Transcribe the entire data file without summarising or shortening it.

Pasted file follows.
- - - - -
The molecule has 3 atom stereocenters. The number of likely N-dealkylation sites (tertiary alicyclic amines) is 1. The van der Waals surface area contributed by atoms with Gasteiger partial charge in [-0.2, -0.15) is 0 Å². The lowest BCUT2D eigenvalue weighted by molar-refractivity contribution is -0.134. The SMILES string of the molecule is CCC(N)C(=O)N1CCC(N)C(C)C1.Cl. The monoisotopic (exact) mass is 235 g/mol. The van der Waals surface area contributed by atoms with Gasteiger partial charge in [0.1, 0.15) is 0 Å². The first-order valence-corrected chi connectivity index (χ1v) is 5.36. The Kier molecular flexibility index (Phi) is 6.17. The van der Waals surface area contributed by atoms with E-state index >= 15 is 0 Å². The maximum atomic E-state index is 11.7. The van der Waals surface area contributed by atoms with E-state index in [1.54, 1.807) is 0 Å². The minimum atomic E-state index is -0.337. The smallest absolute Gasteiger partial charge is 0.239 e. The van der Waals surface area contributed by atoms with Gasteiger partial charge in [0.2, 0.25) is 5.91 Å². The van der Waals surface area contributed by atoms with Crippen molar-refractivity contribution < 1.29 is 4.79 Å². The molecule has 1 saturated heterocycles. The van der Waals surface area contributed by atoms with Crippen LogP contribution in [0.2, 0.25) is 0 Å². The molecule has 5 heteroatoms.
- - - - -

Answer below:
The molecule has 3 atom stereocenters. The number of likely N-dealkylation sites (tertiary alicyclic amines) is 1. The van der Waals surface area contributed by atoms with Gasteiger partial charge in [-0.2, -0.15) is 0 Å². The lowest BCUT2D eigenvalue weighted by molar-refractivity contribution is -0.134. The SMILES string of the molecule is CCC(N)C(=O)N1CCC(N)C(C)C1.Cl. The monoisotopic (exact) mass is 235 g/mol. The van der Waals surface area contributed by atoms with Gasteiger partial charge in [0.1, 0.15) is 0 Å². The first-order valence-corrected chi connectivity index (χ1v) is 5.36. The Kier molecular flexibility index (Phi) is 6.17. The van der Waals surface area contributed by atoms with E-state index >= 15 is 0 Å². The maximum atomic E-state index is 11.7. The van der Waals surface area contributed by atoms with E-state index in [1.54, 1.807) is 0 Å². The minimum atomic E-state index is -0.337. The smallest absolute Gasteiger partial charge is 0.239 e. The van der Waals surface area contributed by atoms with Gasteiger partial charge in [0.2, 0.25) is 5.91 Å². The van der Waals surface area contributed by atoms with Crippen molar-refractivity contribution < 1.29 is 4.79 Å². The molecule has 1 saturated heterocycles. The van der Waals surface area contributed by atoms with Crippen LogP contribution in [0.2, 0.25) is 0 Å². The molecule has 5 heteroatoms.